Moscow's communist high nobility didn't  like to show off in public places.

"Only a blind man," he said, "could laugh at Lunacharsky.  Of all the communist high nobility in Moscow, he is the only one who has a presentiment of death."


"And to think," she said after a brief silence, " I am accused of having counterrevolutionary tendencies simply because I dress decently."

"Here in Moscow, one likes only what is liked by the workers."
Everyone contents himself with whatever Napoleon he happens to find.

Kamenev was a harmless man, but one doesn't have the right to be a harmless man when among the leaders of a revolution.

"Not everyone knows how to die in a gilded armchair..."

"William Blake saw angels perched on tree branches," Mayakovsky said.
"Hush, it's forbidden to speak of angels in Russia."

"Mayakovsky was nothing but a dirty bourgeois."

"Mayakovsky didn't have the right to kill himself."
"You're right, Marika," I said.  "In Russia, it is forbidden to kill oneself for nothing."
"The word nothing," Marika said, "doesn't exist in Lenin's Russia."

"Why do you want to see the room where Mayakovsky died?" Lunacharsky asked.  "Are you by chance a bourgeois romantic?"

"...occasionally there are deaths, but never corpses."

"Are you sure you believe in God?  All foreigners, as soon as they've set foot in Soviet Russia, suddenly realize they believe in God!"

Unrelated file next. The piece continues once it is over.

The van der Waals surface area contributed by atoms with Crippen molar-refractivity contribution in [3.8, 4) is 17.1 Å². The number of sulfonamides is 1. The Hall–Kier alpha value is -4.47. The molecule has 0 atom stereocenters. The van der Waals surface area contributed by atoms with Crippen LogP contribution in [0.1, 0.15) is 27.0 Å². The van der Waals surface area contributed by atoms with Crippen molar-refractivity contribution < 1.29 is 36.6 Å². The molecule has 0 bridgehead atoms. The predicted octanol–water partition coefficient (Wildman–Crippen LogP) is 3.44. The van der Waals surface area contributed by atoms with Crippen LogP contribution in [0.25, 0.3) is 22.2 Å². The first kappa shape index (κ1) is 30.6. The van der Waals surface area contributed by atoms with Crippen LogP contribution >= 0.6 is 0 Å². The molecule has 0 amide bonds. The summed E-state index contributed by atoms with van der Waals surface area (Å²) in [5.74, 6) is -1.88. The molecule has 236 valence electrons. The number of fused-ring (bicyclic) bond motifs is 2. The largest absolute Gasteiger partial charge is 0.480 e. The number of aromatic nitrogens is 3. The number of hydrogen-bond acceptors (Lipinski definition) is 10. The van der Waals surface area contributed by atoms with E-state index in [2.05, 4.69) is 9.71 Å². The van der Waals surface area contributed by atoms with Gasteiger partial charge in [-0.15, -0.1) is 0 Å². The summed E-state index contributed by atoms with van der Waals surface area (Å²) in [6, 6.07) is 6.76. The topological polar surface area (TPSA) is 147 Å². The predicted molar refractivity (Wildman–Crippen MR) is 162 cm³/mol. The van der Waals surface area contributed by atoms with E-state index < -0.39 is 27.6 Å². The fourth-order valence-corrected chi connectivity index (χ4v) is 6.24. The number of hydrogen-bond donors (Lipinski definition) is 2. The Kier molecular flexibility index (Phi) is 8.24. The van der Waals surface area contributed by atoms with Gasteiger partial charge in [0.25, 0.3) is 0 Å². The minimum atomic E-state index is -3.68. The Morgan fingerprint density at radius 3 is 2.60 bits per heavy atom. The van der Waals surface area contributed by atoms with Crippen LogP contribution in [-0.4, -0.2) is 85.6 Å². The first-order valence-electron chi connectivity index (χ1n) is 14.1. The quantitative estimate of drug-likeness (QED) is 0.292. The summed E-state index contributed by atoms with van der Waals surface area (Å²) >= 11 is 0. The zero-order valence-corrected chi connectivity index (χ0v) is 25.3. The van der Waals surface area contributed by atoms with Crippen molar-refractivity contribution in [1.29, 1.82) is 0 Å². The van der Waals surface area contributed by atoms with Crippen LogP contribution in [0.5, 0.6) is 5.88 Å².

To what, I asked myself, could an intelligent man ever be converted to in America?

"In Soviet Russia," I said, "suicide has the explosive power of a miracle."

In the USSR, miracles don't happen.  God doesn't count for anything here and has nothing to do with what happens in Soviet Russia.

What presumption, what insolence, what a lack of tact to be stationmaster during a revolution.  He deserved what he go.  It's a luxury to be innocent when the world is blowing up like an old locomotive boiler.

It was a bourgeois presumption to believe oneself innocent, always innocent.  Christ hadn't possessed that stupid bourgeois presumption.

Jesus Christ was a notorious instrument of global capitalism, a dangerous Trotskyite.

On Soviet Man

He was the first "lonely" man that I had seen in Soviet Russia, where loneliness was considered a luxury, a form of bourgeois degeneracy, an intellectual condition that was incompatible with Marxism.

"What is Christ called in Soviet Russia?  In the USSR where is Christ hiding?"